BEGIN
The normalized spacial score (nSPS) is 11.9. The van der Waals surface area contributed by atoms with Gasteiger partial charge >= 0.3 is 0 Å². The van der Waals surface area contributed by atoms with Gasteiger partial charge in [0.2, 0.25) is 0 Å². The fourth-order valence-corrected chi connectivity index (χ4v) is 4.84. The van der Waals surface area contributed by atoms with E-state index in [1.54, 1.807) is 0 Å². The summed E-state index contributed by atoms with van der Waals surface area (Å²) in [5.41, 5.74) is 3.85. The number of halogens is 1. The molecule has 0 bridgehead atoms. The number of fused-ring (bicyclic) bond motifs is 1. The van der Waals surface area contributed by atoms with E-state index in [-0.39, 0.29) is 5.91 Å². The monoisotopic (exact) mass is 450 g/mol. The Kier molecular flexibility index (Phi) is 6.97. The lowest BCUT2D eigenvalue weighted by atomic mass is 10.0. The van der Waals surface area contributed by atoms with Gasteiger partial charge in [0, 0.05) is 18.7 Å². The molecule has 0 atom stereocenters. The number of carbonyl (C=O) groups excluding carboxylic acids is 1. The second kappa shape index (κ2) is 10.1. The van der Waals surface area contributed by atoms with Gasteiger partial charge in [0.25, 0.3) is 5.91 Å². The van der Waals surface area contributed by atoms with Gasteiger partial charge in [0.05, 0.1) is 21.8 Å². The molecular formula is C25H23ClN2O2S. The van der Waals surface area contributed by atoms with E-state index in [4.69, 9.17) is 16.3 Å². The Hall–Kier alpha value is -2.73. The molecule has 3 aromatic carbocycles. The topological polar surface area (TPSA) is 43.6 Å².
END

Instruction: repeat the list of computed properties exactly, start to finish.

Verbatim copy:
The normalized spacial score (nSPS) is 11.9. The van der Waals surface area contributed by atoms with Gasteiger partial charge >= 0.3 is 0 Å². The van der Waals surface area contributed by atoms with Gasteiger partial charge in [0.2, 0.25) is 0 Å². The fourth-order valence-corrected chi connectivity index (χ4v) is 4.84. The van der Waals surface area contributed by atoms with E-state index in [1.54, 1.807) is 0 Å². The summed E-state index contributed by atoms with van der Waals surface area (Å²) in [5.41, 5.74) is 3.85. The number of halogens is 1. The molecule has 0 bridgehead atoms. The number of fused-ring (bicyclic) bond motifs is 1. The van der Waals surface area contributed by atoms with E-state index in [-0.39, 0.29) is 5.91 Å². The monoisotopic (exact) mass is 450 g/mol. The Kier molecular flexibility index (Phi) is 6.97. The lowest BCUT2D eigenvalue weighted by atomic mass is 10.0. The van der Waals surface area contributed by atoms with Gasteiger partial charge in [0, 0.05) is 18.7 Å². The molecule has 0 atom stereocenters. The number of carbonyl (C=O) groups excluding carboxylic acids is 1. The second kappa shape index (κ2) is 10.1. The van der Waals surface area contributed by atoms with Gasteiger partial charge in [0.25, 0.3) is 5.91 Å². The van der Waals surface area contributed by atoms with Gasteiger partial charge in [0.05, 0.1) is 21.8 Å². The molecular formula is C25H23ClN2O2S. The van der Waals surface area contributed by atoms with E-state index in [4.69, 9.17) is 16.3 Å². The Hall–Kier alpha value is -2.73. The molecule has 3 aromatic carbocycles. The topological polar surface area (TPSA) is 43.6 Å².